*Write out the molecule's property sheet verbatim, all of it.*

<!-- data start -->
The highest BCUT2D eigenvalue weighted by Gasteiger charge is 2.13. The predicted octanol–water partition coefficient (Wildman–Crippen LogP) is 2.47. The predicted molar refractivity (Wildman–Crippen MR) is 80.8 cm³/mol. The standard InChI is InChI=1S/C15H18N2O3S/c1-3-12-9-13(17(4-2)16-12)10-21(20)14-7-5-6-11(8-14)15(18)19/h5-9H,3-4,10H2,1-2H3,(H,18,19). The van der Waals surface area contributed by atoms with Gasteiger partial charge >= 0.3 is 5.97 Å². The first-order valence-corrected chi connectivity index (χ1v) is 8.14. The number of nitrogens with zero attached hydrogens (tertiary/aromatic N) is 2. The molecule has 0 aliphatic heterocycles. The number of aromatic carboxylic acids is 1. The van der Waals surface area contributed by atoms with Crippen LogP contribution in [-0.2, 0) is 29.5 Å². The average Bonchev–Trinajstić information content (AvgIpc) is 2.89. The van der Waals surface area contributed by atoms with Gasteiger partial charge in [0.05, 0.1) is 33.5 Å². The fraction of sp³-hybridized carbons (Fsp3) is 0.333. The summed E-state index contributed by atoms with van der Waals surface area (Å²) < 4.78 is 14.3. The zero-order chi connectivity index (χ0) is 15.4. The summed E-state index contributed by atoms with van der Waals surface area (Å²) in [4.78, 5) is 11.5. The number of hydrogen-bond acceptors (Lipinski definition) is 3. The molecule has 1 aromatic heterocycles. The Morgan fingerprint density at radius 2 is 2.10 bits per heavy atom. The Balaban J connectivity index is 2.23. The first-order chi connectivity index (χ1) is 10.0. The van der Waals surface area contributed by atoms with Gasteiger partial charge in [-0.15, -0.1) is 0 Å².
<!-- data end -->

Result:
The highest BCUT2D eigenvalue weighted by Gasteiger charge is 2.13. The predicted octanol–water partition coefficient (Wildman–Crippen LogP) is 2.47. The predicted molar refractivity (Wildman–Crippen MR) is 80.8 cm³/mol. The standard InChI is InChI=1S/C15H18N2O3S/c1-3-12-9-13(17(4-2)16-12)10-21(20)14-7-5-6-11(8-14)15(18)19/h5-9H,3-4,10H2,1-2H3,(H,18,19). The van der Waals surface area contributed by atoms with Gasteiger partial charge >= 0.3 is 5.97 Å². The first-order valence-corrected chi connectivity index (χ1v) is 8.14. The number of nitrogens with zero attached hydrogens (tertiary/aromatic N) is 2. The molecule has 0 aliphatic heterocycles. The number of aromatic carboxylic acids is 1. The van der Waals surface area contributed by atoms with Crippen LogP contribution in [-0.2, 0) is 29.5 Å². The average Bonchev–Trinajstić information content (AvgIpc) is 2.89. The van der Waals surface area contributed by atoms with Gasteiger partial charge in [0.05, 0.1) is 33.5 Å². The fraction of sp³-hybridized carbons (Fsp3) is 0.333. The summed E-state index contributed by atoms with van der Waals surface area (Å²) < 4.78 is 14.3. The zero-order chi connectivity index (χ0) is 15.4. The summed E-state index contributed by atoms with van der Waals surface area (Å²) in [4.78, 5) is 11.5. The number of hydrogen-bond acceptors (Lipinski definition) is 3. The molecule has 1 aromatic heterocycles. The Morgan fingerprint density at radius 2 is 2.10 bits per heavy atom. The Balaban J connectivity index is 2.23. The first-order chi connectivity index (χ1) is 10.0. The van der Waals surface area contributed by atoms with Gasteiger partial charge in [-0.15, -0.1) is 0 Å².